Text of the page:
Citizens United v. Federal Election Commission
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Citizens United v. Federal Election Commission is a United States Supreme Court case involving Citizens United, a 501(c)(4) nonprofit organization, and whether the group's film critical of a political candidate could be defined as an "electioneering communication" under the 2002 Bipartisan Campaign Reform Act, also known as the McCain-Feingold Act. Decided in 2010, in a 5-to-4 decision, the Supreme Court held that corporate funding of independent political broadcasts in candidate elections cannot be limited, because doing so would be in noncompliance with the First Amendment.
The Court's decision struck down a provision of the McCain-Feingold Act that banned for-profit and not-for-profit corporations and unions from broadcasting “electioneering communications” in the 30 days before a presidential primary and in the 60 days before the general elections. The decision overruled Austin v. Michigan Chamber of Commerce (1990) and partially overruled McConnell v. Federal Election Commission (2003). The decision upheld, however, the requirements for disclaimer and disclosure by sponsors of advertisements, and the ban on direct contributions from corporations or unions to candidates.
The 2002 Bipartisan Campaign Reform Act (BCRA) banned the airing of "electioneering communications," defined as a broadcast, cable, or satellite communication mentioning a candidate, within 60 days of a general election or 30 days of a primary. It also prohibited corporations (and nonprofit organizations) and unions from making expenditures on such communications.
|Citizens United v. Federal Election Commission|
|Court: United States Supreme Court|
| Argued March 24, 2009|
Reargued September 9, 2009
Decided January 21, 2010
| Chief Justice|
John G. Roberts
John P. Stevens • Antonin Scalia
Anthony Kennedy • Clarence Thomas
Ruth Bader Ginsburg • Steven G. Breyer
Samuel Alito • Sonia Sotomayor
The majority opinion, which was delivered by Justice Anthony Kennedy, found that section §441b of the Federal Election Campaign Act's restrictions on expenditures were invalid and could not be applied to spending like that in the film in question. Kennedy wrote: "If the First Amendment has any force, it prohibits Congress from fining or jailing citizens, or associations of citizens, for simply engaging in political speech." He noted that since there was no way to distinguish between media and other corporations, these restrictions would allow Congress to suppress political speech in newspapers, books, television and blogs. The Court overruled Austin v. Michigan Chamber of Commerce which had previously held that a Michigan Campaign Finance act that prohibited corporations from using treasury money to support or oppose candidates in elections did not violate the First and Fourteenth Amendments. The Court also overruled the part of McConnell v. Federal Election Commission that upheld the Bipartisan Campaign Reform Act §203's extension of the Federal Election Campaign Act §441b's restrictions on independent corporate expenditures.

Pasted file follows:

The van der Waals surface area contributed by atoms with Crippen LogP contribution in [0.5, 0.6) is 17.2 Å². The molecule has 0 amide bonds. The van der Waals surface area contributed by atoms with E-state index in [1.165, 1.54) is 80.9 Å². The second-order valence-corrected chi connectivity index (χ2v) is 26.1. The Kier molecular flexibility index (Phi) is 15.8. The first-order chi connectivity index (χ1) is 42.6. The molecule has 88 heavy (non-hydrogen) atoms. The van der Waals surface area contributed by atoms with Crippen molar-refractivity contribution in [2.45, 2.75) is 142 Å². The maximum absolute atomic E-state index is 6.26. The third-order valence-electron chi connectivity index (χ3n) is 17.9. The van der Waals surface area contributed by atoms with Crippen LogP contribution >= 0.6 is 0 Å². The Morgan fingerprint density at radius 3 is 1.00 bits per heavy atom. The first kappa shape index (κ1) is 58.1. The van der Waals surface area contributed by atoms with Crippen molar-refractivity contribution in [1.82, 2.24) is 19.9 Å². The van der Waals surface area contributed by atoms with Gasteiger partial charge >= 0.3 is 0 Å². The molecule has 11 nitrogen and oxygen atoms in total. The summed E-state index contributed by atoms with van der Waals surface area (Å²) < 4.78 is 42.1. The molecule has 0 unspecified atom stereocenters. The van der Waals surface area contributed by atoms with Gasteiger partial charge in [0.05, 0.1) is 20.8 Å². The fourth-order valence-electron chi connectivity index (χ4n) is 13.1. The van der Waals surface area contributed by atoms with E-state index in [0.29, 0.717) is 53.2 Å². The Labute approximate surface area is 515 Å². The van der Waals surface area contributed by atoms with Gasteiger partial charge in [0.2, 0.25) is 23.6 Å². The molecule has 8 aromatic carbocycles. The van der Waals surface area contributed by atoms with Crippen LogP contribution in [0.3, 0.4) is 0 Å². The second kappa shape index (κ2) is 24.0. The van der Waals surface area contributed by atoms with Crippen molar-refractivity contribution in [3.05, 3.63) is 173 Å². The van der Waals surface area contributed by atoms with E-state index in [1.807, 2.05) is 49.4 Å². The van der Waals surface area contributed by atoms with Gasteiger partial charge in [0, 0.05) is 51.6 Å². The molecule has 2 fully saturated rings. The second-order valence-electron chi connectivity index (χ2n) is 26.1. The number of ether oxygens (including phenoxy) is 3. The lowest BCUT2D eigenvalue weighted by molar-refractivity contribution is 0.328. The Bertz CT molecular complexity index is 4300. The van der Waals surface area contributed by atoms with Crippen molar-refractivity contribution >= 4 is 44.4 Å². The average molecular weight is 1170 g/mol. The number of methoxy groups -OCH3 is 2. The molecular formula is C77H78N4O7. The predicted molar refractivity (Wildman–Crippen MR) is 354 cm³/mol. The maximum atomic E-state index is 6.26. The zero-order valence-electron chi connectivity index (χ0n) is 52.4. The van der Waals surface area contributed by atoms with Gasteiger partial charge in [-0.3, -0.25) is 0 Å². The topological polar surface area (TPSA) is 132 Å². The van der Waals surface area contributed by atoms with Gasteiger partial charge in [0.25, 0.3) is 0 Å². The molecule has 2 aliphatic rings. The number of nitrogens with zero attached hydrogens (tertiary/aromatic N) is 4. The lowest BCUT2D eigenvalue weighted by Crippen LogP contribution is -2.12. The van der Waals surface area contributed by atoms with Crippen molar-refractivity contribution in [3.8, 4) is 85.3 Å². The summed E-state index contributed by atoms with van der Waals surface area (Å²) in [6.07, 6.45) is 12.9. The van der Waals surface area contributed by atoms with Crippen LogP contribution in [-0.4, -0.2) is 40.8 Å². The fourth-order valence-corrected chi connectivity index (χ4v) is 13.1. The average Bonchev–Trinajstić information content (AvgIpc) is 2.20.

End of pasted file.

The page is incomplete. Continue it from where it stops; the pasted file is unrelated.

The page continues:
The Court found that the Bipartisan Campaign Reform Act §§201 and 311 were valid as applied to the ads for Hillary and to the movie itself.
Anthony Kennedy led the majority opinion along with John Roberts, Clarence Thomas, Samuel Alito, and Antonin Scalia. Justice John Paul Stevens led the dissenting opinion and was joined by Sonia Sotomayor, Ruth Bader Ginsburg, and Stephen Breyer.
The Supreme Court ruled that the First Amendment right to free speech applies to corporations and thus the government cannot limit their political spending. Citizens United argued that their film Hillary: The Movie was not electioneering and therefore not subject to the McCain-Feingold Act of prohibition against corporate advertising. The court ultimately ruled in favor of the Citizens United on the basis of free speech.
This case brought to the forefront discussion about whether or not First Amendment rights--free speech--apply to a corporation. In Justice Stevens' dissent he cited Trustees of Dartmouth College v Woodward (1819) in support of the argument that the First Amendment does not extend to corporations, with the exception of the "institutional press." Other, however, including Mark J. Fitzgibbons, a Virginia attorney writing in the American Thinker, argued that Stevens' reasoning contradicts the cited case. Fitzgibbons noted that, "Justice Stevens' conclusion that the sovereign may interfere with First Amendment or other rights of privately founded and financed corporations because they are 'artificial' creations is not only absent in the Trustees of Dartmouth College decision, but it is contradictory to it."
Critics of the Supreme Court's decision argue that the ruling allows "unlimited amounts of special interest money" in political campaigns. However, others contend that because federal disclosure requirements remain in place corporations will carefully "consider the reputational risks associated with electoral endeavors." The court's ruling does not impact the requirement to report campaign contributions, therefore disclosure of corporation spending on political campaigns "will enable voters to draw appropriate conclusions."